dental, preventive, diagnostic & treatment services, and dental supplies, equipment,
fluoride, & educational materials.) In terms of the Mandated Dental Services Program,
the report indicated that in grades K or 1, 3 & 7 are 634 students in public schools, 46 in
private/non-public schools and 1,080 total examined by family dentists with no
examinations by a school dentists. There was no participation in a fluoride program.
From the 2005-2006 records dated 5/17/07, there were no dental costs, no fluoride
program, and examinations by family dentists totaling 1,239 with 684 coming from the
public and 555 coming from the private/non-public schools. A total of ten (10) pages of
health documents were sent, along with a cover letter, at no charge.

Request 13 – Reimbursement documentation for Dental Services to Radnor School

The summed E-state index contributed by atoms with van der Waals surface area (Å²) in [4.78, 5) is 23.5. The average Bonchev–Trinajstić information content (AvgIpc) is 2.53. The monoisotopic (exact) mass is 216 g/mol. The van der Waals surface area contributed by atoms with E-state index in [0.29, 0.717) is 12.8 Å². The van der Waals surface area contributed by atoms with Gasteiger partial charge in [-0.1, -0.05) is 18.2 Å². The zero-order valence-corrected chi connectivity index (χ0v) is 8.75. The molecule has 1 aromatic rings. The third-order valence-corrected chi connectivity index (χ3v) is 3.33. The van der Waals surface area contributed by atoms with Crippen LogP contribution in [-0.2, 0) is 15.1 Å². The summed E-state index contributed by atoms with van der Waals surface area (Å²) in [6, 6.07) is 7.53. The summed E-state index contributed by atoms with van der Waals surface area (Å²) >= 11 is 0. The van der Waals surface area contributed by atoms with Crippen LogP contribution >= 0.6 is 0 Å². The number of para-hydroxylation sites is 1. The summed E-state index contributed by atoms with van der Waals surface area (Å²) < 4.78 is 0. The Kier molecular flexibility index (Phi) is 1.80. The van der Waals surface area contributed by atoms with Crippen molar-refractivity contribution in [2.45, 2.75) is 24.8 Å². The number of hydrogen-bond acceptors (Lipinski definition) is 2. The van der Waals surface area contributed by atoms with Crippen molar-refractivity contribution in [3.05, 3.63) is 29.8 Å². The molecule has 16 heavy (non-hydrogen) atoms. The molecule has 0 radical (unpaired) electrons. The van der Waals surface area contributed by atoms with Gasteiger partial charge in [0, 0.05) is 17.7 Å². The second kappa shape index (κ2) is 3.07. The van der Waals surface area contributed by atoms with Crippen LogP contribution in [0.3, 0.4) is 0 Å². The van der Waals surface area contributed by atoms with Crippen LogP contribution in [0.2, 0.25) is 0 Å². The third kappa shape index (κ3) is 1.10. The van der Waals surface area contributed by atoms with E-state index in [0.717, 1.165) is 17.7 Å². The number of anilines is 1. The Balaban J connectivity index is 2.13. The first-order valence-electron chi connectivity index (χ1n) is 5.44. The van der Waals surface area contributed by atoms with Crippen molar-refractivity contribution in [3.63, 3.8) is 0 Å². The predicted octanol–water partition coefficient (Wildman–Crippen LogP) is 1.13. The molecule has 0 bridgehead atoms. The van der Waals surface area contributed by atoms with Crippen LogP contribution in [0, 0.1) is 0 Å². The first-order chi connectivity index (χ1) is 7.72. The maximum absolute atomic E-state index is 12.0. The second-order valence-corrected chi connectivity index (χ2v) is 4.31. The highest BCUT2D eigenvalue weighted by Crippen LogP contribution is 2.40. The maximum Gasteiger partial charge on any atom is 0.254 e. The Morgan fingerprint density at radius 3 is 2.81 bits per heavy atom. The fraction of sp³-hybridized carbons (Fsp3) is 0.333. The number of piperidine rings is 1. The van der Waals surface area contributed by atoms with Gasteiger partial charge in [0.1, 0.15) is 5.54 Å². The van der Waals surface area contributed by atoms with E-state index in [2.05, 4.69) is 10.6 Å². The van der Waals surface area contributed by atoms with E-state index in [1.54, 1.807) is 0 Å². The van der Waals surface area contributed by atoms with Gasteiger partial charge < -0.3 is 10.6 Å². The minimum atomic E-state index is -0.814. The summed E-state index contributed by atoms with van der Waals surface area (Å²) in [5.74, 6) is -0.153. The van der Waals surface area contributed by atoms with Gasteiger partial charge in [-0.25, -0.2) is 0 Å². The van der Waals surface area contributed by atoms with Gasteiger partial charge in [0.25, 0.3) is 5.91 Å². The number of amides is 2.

District submitted to the Pennsylvania Department of Health (mailed certified mail
restricted delivery from Villanova, PA to the right-to-know officer by a practicing, young,
female physician and resident of Radnor)

Any and all information, sent electronically or on paper, regarding the reimbursement by
the Commonwealth of Pennsylvania paid by the Secretary of Health as provided by
Section 25-2505.1 (2006) of the Public School Code for dental services rendered by the
Radnor Township School District for the 2005-2006 fiscal year.

Results: Along with the cover letter and reports of Request 5, four (4) additional
documents for reimbursements were sent in the same envelope. The first, for the 05-06
fiscal year of the State and the 04-05 school year, a voucher shows zero school(0)
reimbursement to School Districts on Account of Dental Services – Act of July 15, 1957,
P.L. 937. The second documents relate to the 2006-2007 fiscal year that reimburse for the
2005-2006 school year. The voucher includes a claimed cost of $100.00 for dental
services. The five pages of reimbursement information, including the Administrative
Officer Processing Report for the 2005-2006 school year, were sent at no charge.